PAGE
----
A group of COVID-battered retailers and similar stocks are now flying high… led by video game store GameStop (GME).
GME more than doubled yesterday (January 27)—soaring from $40 to $468 within a week. Even after declining by 43% today, GME is up close to 950% year to date.
Clothing retailer company Express (EXPR) more than tripled yesterday and is up 420% year to date. And the list goes on…
It’s impossible to look away… or not want a piece of the action.
But longer-term—defined in this case as a few weeks—this kind of action is not sustainable… and definitely not good for the market.
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We do see 1,000% gains in a week—but rarely. Historically, they’ve been largely confined to a group of thinly traded penny stocks… and often follow a boom/bust pattern. Short-term doubling or tripling is much more common. Normally, a stock can double quickly if its future outlook sharply improves (or if the company is bought out).
But the story behind today’s stratospheric rises is different…
These high flyers have a lot in common: they’re relatively low priced (or were at the start of this year) and heavily shorted. These two factors—low price and large short interest—go hand in hand: the market saw little value in the businesses, and shares sold off… with expectations for more declines.
Traders—congregating on Reddit message boards like WallStreetBets—disagreed. Their positive opinion, supported by massive buying, has turned into a self-fulfilling prophecy.
But it only works if everybody’s buying.
When the buying wave ebbs, these stocks will decline as fast as they ascended.
It’s a game of musical chairs on steroids. As tempting as it might be to jump in, it’s extremely risky… and the longer it goes, the riskier the game. Remember: there’s no such thing as a free lunch.
We’ve seen these boom and bust patterns many times over the years…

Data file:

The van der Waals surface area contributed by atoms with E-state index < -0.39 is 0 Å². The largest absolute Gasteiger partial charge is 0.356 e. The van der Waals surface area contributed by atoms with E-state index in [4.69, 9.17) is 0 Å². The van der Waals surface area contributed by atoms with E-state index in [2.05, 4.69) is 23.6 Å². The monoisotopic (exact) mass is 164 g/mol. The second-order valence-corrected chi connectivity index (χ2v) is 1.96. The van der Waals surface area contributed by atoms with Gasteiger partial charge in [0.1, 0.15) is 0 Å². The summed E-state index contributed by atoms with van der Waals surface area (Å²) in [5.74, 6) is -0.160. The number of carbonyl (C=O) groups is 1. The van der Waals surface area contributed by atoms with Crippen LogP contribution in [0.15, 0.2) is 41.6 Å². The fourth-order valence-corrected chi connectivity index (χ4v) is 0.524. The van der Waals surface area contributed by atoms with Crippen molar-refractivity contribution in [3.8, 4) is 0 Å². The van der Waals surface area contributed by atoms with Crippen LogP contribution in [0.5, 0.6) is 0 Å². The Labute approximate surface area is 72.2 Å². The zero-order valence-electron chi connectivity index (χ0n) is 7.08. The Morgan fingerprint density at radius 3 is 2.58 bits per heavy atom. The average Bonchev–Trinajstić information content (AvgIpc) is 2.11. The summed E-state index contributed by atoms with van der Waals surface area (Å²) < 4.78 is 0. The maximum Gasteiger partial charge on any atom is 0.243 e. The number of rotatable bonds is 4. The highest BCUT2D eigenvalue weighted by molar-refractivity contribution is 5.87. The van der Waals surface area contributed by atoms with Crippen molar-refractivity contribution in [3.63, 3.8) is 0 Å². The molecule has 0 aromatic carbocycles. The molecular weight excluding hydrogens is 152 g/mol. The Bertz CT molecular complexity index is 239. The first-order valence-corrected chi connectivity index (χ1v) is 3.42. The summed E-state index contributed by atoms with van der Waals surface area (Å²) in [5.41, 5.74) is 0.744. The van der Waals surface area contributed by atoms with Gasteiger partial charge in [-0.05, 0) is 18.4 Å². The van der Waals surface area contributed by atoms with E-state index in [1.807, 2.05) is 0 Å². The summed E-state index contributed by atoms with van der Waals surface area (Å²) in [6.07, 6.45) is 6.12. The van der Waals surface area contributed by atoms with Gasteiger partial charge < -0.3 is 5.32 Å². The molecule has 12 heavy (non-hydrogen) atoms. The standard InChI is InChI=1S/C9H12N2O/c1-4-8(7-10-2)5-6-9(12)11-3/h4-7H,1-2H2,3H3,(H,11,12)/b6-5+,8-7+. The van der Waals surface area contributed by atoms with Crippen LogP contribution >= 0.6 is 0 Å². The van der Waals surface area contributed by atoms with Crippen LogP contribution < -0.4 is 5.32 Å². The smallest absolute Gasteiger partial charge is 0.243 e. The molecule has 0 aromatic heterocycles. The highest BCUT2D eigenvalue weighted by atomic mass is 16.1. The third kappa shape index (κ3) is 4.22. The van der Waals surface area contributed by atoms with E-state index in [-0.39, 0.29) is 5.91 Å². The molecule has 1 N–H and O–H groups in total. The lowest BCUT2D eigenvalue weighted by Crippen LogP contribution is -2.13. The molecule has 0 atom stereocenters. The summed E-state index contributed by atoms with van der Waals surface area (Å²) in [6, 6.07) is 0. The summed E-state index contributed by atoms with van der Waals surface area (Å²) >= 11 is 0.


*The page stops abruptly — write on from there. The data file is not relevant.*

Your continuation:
Stocks that see a huge wave of buying interest—supported by stories of new technology that will dominate the world (like in the final months of the dot-com era), or a newly created asset class (like cannabis stocks immediately after the legalization of pot in Canada)—come crashing down when traders try to cash in by unwinding the bets.
There was plenty of similar weirdness in 2020…
Remember Hertz (HTZGQ)? Last May, this car rental giant, a victim of COVID-related air travel collapse, filed for bankruptcy protection.
In early June 2020, just a few days later, small buyers converged on shares of the bankrupt company, bidding the stock 350% higher in just two days… and nearly 600% higher in less than a week. In a span of two weeks, the stock traded from under $0.50 to above $6 a share.
As sure as the force of gravity, market forces ultimately prevailed—and the stock dropped to about $1.50 per share. Even after being swept up again in the small-cap frenzy, Hertz now trades under $2. Equity holders who bought in last summer expecting a swift recovery are still waiting.
While most of today’s market darlings aren’t bankrupt, and the market is supported by near-zero interest rates and unlimited liquidity (expected to last well into 2022 and possibly beyond), many of these high-flying businesses are in a precarious situation—which was the reason short sellers converged on them to begin with. These companies might not deserve their 2020 declines… or maybe they did. It’s still for the market to figure out.